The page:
“It was Amar’s (director Amar Kaushik) faith in me,” she added of Bala. ‘Why are you casting Yami?’ we told Amar, according to a number of persons. What makes you think she’ll be able to perform comedy? Matlab, Matlab, Matlab, Matlab, Matlab, Matlab, Matlab, Matlab He was, however, persuaded. For Bala as Pari, I read a few lines. Amar only needed to hear a few lines, so I told him, ‘Yes, my director should be completely satisfied.’ I’m ready, and I’m going to go for it.’ As a result, I read a few lines. We were simply sitting in the office when he asked, ‘What do you think of this part and how do you think she should sound just by reading this scene?’ And when I told him, he said, ‘Ya, that’s my character.’

“This is known as reverse casting,” she continued. That’s how I’ve always done it. Thursdays were reverse casting days, which worked out well for me. I’m not sure, but I’ll say that for every movie (laughs).”

When asked if she is still invited for auditions after the success of films like Bala, Uri, and now A Thursday, Yami answered, “For look tests?” In this business, you never know what will happen. I don’t have to right now, but if there is a post or a certain very senior director, I might. It’s not about the auditions; it’s more like a screen exam with only a few lines to read. Maybe for a part where I really want it and if that’s what someone casting for their picture is looking for, I’ll do it.”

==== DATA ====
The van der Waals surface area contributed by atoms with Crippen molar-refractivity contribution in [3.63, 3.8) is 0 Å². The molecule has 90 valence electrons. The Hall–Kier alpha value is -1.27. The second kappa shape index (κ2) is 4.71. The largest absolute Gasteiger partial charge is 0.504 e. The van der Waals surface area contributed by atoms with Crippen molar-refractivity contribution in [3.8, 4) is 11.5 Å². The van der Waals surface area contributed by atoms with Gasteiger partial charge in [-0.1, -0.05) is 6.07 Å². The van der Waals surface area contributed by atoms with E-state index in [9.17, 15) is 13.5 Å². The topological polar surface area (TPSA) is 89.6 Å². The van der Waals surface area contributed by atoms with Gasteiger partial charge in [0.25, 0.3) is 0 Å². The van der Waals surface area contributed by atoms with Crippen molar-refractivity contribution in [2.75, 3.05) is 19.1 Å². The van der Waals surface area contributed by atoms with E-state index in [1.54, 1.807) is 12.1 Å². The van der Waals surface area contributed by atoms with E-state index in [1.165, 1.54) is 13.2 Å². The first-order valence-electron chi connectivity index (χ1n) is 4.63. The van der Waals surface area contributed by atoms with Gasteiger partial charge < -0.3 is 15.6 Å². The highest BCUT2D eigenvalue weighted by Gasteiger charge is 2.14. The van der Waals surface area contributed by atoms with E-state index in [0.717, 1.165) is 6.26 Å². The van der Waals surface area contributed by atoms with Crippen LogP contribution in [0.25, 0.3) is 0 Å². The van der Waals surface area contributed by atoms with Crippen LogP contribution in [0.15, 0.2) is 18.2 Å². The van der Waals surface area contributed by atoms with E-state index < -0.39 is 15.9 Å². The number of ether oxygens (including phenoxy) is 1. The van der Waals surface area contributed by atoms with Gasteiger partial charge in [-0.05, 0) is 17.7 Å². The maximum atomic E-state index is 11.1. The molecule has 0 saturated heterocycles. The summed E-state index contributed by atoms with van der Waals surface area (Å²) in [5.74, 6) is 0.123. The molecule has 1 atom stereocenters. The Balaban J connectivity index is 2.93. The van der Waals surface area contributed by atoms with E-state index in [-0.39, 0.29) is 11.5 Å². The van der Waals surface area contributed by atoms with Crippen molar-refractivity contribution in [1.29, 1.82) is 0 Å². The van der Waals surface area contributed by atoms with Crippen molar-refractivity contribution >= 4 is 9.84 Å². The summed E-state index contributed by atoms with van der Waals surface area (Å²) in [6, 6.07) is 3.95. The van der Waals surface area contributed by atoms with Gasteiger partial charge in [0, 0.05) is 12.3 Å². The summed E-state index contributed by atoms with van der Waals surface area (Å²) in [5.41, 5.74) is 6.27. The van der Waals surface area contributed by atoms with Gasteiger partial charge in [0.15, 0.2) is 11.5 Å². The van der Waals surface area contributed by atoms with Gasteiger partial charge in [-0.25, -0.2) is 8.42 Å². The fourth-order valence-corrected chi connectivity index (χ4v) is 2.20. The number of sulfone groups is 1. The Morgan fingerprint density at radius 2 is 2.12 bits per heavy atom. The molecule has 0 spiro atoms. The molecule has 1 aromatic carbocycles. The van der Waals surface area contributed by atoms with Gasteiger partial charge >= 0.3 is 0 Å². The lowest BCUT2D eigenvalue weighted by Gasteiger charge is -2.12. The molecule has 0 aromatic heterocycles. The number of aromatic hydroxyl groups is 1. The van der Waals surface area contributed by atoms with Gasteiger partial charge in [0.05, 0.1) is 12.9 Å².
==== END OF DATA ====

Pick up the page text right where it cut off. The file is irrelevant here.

© Instagram/Yami Gautam

She then contrasted the Hindi film industry’s culture with that of the West, pointing out that even the biggest stars in Hollywood go through auditions, but “this is not the culture for everyone here.” It’s a highly selective process. You’re familiar with how things work around here. So, you’re feeling ‘achcha,’ did you do a screen test for the other actor or my contemporary? ‘Why me, if you didn’t?’ ‘No, let me get this out of my system,’ I said later. ‘Why me?’ is a question that needs to be answered. It’s my life, my journey, and my adventure. I’ll have to go the extra mile to get there. That is something I am aware of. There’s nothing wrong with… I’m saying it as a fact: you’re from the industry, you’re not from the industry, you’re an outsider with no network, and everyone has their own road and challenges. So, this is mine, and I’ve travelled a long way to get here. Now that I’m in the next part of my life, I expect to face a variety of problems. I’m not sure what it will be, but I’m confident there will be something.”